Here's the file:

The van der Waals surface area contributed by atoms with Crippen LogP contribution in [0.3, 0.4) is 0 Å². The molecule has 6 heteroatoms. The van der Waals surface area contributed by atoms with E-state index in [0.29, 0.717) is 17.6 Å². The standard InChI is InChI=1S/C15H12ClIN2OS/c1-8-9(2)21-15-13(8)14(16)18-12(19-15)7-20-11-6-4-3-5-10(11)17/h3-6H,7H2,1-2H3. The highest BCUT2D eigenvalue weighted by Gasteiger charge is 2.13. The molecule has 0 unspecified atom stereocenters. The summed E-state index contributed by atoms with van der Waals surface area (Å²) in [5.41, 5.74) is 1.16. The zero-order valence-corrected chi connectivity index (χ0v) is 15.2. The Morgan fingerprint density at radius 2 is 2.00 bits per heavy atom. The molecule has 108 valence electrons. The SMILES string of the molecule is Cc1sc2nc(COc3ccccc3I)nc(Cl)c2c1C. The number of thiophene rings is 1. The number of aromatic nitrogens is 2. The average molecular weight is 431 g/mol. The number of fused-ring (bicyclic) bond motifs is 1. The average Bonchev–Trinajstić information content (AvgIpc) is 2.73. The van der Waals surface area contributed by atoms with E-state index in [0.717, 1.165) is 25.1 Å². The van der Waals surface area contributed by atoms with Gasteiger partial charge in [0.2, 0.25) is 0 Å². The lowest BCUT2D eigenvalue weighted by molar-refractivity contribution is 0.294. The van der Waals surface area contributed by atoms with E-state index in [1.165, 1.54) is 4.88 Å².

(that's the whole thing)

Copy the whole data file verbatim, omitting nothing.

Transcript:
The van der Waals surface area contributed by atoms with Crippen LogP contribution in [0.3, 0.4) is 0 Å². The molecule has 6 heteroatoms. The van der Waals surface area contributed by atoms with E-state index in [0.29, 0.717) is 17.6 Å². The standard InChI is InChI=1S/C15H12ClIN2OS/c1-8-9(2)21-15-13(8)14(16)18-12(19-15)7-20-11-6-4-3-5-10(11)17/h3-6H,7H2,1-2H3. The highest BCUT2D eigenvalue weighted by Gasteiger charge is 2.13. The molecule has 0 unspecified atom stereocenters. The summed E-state index contributed by atoms with van der Waals surface area (Å²) in [5.41, 5.74) is 1.16. The zero-order valence-corrected chi connectivity index (χ0v) is 15.2. The Morgan fingerprint density at radius 2 is 2.00 bits per heavy atom. The molecule has 108 valence electrons. The SMILES string of the molecule is Cc1sc2nc(COc3ccccc3I)nc(Cl)c2c1C. The number of thiophene rings is 1. The number of aromatic nitrogens is 2. The average molecular weight is 431 g/mol. The number of fused-ring (bicyclic) bond motifs is 1. The average Bonchev–Trinajstić information content (AvgIpc) is 2.73. The van der Waals surface area contributed by atoms with E-state index in [0.717, 1.165) is 25.1 Å². The van der Waals surface area contributed by atoms with Gasteiger partial charge in [0.2, 0.25) is 0 Å². The lowest BCUT2D eigenvalue weighted by molar-refractivity contribution is 0.294. The van der Waals surface area contributed by atoms with E-state index in [1.165, 1.54) is 4.88 Å².